Most mortgage rates are unchanged this morning.
Mortgage-backed bonds (MBS’s) continue to trade sideways up against stiff technical resistance. I continue to believe that it would take an unexpected event for mortgage rates to move substantially lower.
Interest rates have benefited over the past week from renewed concerns over Greece’s fiscal health. They have yet to come up with a credible plan to solve their problems. As a result investors around the world have pursued “safer” investments which helped yesterdays’ 7-year note auction by the US Treasury as well as mortgage-backed bonds (MBS’s).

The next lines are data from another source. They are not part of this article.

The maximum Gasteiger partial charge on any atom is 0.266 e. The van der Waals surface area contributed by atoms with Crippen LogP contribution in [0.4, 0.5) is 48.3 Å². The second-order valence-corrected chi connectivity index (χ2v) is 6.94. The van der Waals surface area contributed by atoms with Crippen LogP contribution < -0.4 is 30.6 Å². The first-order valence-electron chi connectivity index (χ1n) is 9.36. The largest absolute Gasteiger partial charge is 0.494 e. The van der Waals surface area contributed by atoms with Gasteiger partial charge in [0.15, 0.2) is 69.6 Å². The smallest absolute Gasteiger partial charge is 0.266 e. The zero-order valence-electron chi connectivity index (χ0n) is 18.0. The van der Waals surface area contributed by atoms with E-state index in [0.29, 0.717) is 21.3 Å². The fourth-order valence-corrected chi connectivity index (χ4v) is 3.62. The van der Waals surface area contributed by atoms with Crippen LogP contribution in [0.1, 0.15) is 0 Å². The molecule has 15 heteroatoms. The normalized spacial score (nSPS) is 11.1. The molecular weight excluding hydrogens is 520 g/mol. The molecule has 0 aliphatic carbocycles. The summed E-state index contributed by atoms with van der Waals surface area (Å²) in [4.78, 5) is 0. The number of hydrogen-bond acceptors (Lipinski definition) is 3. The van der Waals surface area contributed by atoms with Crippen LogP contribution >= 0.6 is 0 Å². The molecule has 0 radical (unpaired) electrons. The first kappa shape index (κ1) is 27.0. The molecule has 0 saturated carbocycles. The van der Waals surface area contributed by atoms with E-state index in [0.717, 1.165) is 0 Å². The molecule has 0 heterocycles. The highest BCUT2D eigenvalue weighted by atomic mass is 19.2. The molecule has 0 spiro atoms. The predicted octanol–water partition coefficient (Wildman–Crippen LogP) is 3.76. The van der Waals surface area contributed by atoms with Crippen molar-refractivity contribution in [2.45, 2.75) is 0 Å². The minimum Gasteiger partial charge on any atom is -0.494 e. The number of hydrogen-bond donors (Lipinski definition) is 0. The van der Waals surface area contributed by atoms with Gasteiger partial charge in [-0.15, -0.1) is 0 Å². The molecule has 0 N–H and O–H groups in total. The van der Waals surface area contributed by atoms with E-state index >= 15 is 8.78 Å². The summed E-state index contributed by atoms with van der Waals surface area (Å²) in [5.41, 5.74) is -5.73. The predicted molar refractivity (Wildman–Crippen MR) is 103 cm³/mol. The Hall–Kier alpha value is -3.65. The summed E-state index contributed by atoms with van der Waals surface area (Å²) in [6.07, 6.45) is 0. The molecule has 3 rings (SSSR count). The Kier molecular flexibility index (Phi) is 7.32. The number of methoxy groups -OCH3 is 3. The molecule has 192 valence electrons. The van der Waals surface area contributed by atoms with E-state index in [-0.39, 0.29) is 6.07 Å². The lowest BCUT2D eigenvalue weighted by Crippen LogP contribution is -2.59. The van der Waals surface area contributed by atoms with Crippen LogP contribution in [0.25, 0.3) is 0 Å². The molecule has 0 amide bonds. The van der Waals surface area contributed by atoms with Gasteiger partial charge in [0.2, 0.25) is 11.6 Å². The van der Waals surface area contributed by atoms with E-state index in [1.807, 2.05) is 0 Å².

On the economic front existing home sales were reported weaker than expected for January. The report is raising concerns over the housing recovery ahead of the expiration of the homebuyer tax credit. Furthermore, although GDP growth showed strong gains last month the consumer spending component was weaker than expected which has analysts concerned over the pace of an economic recovery. Fortunately the inflation component also showed slow gains which should help long-term interest rates remain low.
For now I am favoring a locking position given that I don’t believe mortgage rates will get substantially better but there is plenty of room for them to get worse.
Current outlook: locking bias